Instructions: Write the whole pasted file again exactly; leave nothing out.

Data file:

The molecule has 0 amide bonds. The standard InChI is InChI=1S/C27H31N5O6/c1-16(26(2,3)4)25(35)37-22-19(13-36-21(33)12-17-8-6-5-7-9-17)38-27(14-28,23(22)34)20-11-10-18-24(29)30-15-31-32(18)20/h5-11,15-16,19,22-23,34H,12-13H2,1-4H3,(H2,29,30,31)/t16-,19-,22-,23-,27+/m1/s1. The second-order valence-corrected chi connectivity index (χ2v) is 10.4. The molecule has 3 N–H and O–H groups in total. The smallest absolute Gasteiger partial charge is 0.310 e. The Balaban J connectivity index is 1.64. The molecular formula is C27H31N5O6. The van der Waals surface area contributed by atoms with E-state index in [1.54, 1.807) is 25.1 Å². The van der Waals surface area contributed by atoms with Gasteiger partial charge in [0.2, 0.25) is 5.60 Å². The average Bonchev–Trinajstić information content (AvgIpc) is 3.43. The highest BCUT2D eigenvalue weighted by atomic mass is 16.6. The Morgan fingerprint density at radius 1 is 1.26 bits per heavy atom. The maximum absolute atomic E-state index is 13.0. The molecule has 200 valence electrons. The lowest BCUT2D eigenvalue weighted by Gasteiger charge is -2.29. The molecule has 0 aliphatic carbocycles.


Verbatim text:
The molecule has 0 amide bonds. The standard InChI is InChI=1S/C27H31N5O6/c1-16(26(2,3)4)25(35)37-22-19(13-36-21(33)12-17-8-6-5-7-9-17)38-27(14-28,23(22)34)20-11-10-18-24(29)30-15-31-32(18)20/h5-11,15-16,19,22-23,34H,12-13H2,1-4H3,(H2,29,30,31)/t16-,19-,22-,23-,27+/m1/s1. The second-order valence-corrected chi connectivity index (χ2v) is 10.4. The molecule has 3 N–H and O–H groups in total. The smallest absolute Gasteiger partial charge is 0.310 e. The Balaban J connectivity index is 1.64. The molecular formula is C27H31N5O6. The van der Waals surface area contributed by atoms with E-state index in [1.54, 1.807) is 25.1 Å². The van der Waals surface area contributed by atoms with Gasteiger partial charge in [0.2, 0.25) is 5.60 Å². The average Bonchev–Trinajstić information content (AvgIpc) is 3.43. The highest BCUT2D eigenvalue weighted by atomic mass is 16.6. The Morgan fingerprint density at radius 1 is 1.26 bits per heavy atom. The maximum absolute atomic E-state index is 13.0. The molecule has 200 valence electrons. The lowest BCUT2D eigenvalue weighted by Gasteiger charge is -2.29. The molecule has 0 aliphatic carbocycles.